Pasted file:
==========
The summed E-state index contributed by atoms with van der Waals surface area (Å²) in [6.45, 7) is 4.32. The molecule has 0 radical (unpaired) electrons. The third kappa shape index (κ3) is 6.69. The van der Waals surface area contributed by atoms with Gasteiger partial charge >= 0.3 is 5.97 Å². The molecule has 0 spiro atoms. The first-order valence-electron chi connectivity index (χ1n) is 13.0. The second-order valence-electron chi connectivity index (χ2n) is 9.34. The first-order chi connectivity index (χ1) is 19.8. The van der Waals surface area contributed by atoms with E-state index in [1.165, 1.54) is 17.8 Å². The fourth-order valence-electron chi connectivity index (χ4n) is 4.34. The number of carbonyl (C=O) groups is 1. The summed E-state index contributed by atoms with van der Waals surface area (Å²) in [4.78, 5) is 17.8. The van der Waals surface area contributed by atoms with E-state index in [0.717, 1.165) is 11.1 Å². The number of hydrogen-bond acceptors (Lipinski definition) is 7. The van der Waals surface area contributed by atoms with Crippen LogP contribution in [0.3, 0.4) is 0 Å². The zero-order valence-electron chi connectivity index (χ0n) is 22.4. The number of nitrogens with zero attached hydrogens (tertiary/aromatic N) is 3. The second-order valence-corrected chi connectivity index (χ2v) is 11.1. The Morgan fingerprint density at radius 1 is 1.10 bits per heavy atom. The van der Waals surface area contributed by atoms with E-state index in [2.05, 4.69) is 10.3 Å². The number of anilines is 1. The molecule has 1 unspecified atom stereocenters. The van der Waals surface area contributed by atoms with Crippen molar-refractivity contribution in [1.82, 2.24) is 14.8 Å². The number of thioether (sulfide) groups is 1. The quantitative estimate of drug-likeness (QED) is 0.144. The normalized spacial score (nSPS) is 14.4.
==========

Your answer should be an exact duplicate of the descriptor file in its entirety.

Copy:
The summed E-state index contributed by atoms with van der Waals surface area (Å²) in [6.45, 7) is 4.32. The molecule has 0 radical (unpaired) electrons. The third kappa shape index (κ3) is 6.69. The van der Waals surface area contributed by atoms with Gasteiger partial charge >= 0.3 is 5.97 Å². The molecule has 0 spiro atoms. The first-order valence-electron chi connectivity index (χ1n) is 13.0. The second-order valence-electron chi connectivity index (χ2n) is 9.34. The first-order chi connectivity index (χ1) is 19.8. The van der Waals surface area contributed by atoms with E-state index in [1.165, 1.54) is 17.8 Å². The fourth-order valence-electron chi connectivity index (χ4n) is 4.34. The number of carbonyl (C=O) groups is 1. The summed E-state index contributed by atoms with van der Waals surface area (Å²) in [4.78, 5) is 17.8. The van der Waals surface area contributed by atoms with E-state index in [0.717, 1.165) is 11.1 Å². The number of hydrogen-bond acceptors (Lipinski definition) is 7. The van der Waals surface area contributed by atoms with Crippen LogP contribution in [0.3, 0.4) is 0 Å². The zero-order valence-electron chi connectivity index (χ0n) is 22.4. The number of nitrogens with zero attached hydrogens (tertiary/aromatic N) is 3. The second-order valence-corrected chi connectivity index (χ2v) is 11.1. The Morgan fingerprint density at radius 1 is 1.10 bits per heavy atom. The van der Waals surface area contributed by atoms with E-state index in [2.05, 4.69) is 10.3 Å². The number of anilines is 1. The molecule has 1 unspecified atom stereocenters. The van der Waals surface area contributed by atoms with Crippen molar-refractivity contribution in [1.82, 2.24) is 14.8 Å². The number of thioether (sulfide) groups is 1. The quantitative estimate of drug-likeness (QED) is 0.144. The normalized spacial score (nSPS) is 14.4.